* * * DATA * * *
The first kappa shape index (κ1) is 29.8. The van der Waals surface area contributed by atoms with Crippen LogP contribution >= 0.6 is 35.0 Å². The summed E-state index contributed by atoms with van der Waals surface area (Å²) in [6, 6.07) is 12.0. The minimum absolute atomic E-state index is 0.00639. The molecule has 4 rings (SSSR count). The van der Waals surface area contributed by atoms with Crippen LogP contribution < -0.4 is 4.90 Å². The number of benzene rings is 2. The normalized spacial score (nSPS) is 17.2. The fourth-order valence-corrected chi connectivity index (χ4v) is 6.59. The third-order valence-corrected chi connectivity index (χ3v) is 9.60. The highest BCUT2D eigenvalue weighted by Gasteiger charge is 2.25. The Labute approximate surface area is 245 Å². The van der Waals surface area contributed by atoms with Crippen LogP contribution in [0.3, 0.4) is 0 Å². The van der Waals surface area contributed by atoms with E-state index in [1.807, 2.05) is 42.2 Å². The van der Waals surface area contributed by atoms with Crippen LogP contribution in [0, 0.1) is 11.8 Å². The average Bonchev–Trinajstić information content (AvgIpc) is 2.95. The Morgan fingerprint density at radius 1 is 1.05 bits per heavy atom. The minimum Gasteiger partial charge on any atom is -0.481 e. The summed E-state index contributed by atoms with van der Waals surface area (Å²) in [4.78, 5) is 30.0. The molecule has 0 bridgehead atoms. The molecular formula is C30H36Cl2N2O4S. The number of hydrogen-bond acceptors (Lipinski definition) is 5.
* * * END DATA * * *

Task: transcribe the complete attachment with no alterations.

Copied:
The first kappa shape index (κ1) is 29.8. The van der Waals surface area contributed by atoms with Crippen LogP contribution >= 0.6 is 35.0 Å². The summed E-state index contributed by atoms with van der Waals surface area (Å²) in [6, 6.07) is 12.0. The minimum absolute atomic E-state index is 0.00639. The molecule has 4 rings (SSSR count). The van der Waals surface area contributed by atoms with Crippen LogP contribution < -0.4 is 4.90 Å². The number of benzene rings is 2. The normalized spacial score (nSPS) is 17.2. The fourth-order valence-corrected chi connectivity index (χ4v) is 6.59. The third-order valence-corrected chi connectivity index (χ3v) is 9.60. The highest BCUT2D eigenvalue weighted by Gasteiger charge is 2.25. The Labute approximate surface area is 245 Å². The van der Waals surface area contributed by atoms with Crippen LogP contribution in [0.3, 0.4) is 0 Å². The van der Waals surface area contributed by atoms with E-state index in [1.807, 2.05) is 42.2 Å². The van der Waals surface area contributed by atoms with Crippen LogP contribution in [0, 0.1) is 11.8 Å². The average Bonchev–Trinajstić information content (AvgIpc) is 2.95. The Morgan fingerprint density at radius 1 is 1.05 bits per heavy atom. The minimum Gasteiger partial charge on any atom is -0.481 e. The summed E-state index contributed by atoms with van der Waals surface area (Å²) in [4.78, 5) is 30.0. The molecule has 0 bridgehead atoms. The molecular formula is C30H36Cl2N2O4S. The number of hydrogen-bond acceptors (Lipinski definition) is 5.